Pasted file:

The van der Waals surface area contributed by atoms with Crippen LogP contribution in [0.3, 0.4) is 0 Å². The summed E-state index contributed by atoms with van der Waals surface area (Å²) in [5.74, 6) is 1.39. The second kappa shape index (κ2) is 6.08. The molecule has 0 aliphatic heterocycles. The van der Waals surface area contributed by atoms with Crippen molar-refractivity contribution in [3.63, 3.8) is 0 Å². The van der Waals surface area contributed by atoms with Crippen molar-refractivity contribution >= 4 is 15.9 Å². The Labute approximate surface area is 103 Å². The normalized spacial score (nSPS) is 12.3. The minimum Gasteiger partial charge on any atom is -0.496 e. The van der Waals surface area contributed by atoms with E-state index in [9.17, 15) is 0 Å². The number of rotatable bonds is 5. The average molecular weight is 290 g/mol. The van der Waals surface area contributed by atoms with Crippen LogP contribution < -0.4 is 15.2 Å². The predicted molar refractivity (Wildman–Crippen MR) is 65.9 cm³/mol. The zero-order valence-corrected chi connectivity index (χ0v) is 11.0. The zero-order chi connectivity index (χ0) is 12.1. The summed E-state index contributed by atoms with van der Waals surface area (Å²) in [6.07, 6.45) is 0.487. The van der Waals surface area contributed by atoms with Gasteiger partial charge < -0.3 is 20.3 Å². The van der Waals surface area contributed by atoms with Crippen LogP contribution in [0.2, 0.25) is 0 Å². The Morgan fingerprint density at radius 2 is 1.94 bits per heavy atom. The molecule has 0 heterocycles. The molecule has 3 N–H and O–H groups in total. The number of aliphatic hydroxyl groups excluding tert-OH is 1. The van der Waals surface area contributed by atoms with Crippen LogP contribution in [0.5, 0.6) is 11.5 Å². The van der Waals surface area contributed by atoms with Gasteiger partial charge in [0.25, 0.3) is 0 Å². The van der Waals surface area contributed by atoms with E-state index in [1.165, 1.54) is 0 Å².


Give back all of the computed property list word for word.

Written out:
The van der Waals surface area contributed by atoms with Crippen LogP contribution in [0.3, 0.4) is 0 Å². The summed E-state index contributed by atoms with van der Waals surface area (Å²) in [5.74, 6) is 1.39. The second kappa shape index (κ2) is 6.08. The molecule has 0 aliphatic heterocycles. The van der Waals surface area contributed by atoms with Crippen molar-refractivity contribution in [3.63, 3.8) is 0 Å². The van der Waals surface area contributed by atoms with Crippen molar-refractivity contribution >= 4 is 15.9 Å². The Labute approximate surface area is 103 Å². The normalized spacial score (nSPS) is 12.3. The minimum Gasteiger partial charge on any atom is -0.496 e. The van der Waals surface area contributed by atoms with E-state index in [9.17, 15) is 0 Å². The number of rotatable bonds is 5. The average molecular weight is 290 g/mol. The van der Waals surface area contributed by atoms with Crippen LogP contribution < -0.4 is 15.2 Å². The predicted molar refractivity (Wildman–Crippen MR) is 65.9 cm³/mol. The zero-order valence-corrected chi connectivity index (χ0v) is 11.0. The zero-order chi connectivity index (χ0) is 12.1. The summed E-state index contributed by atoms with van der Waals surface area (Å²) in [6.07, 6.45) is 0.487. The van der Waals surface area contributed by atoms with Gasteiger partial charge < -0.3 is 20.3 Å². The van der Waals surface area contributed by atoms with Crippen LogP contribution in [0.2, 0.25) is 0 Å². The Morgan fingerprint density at radius 2 is 1.94 bits per heavy atom. The molecule has 0 heterocycles. The molecule has 3 N–H and O–H groups in total. The number of aliphatic hydroxyl groups excluding tert-OH is 1. The van der Waals surface area contributed by atoms with Crippen LogP contribution in [0.5, 0.6) is 11.5 Å². The van der Waals surface area contributed by atoms with Gasteiger partial charge in [0.25, 0.3) is 0 Å². The van der Waals surface area contributed by atoms with E-state index in [1.165, 1.54) is 0 Å².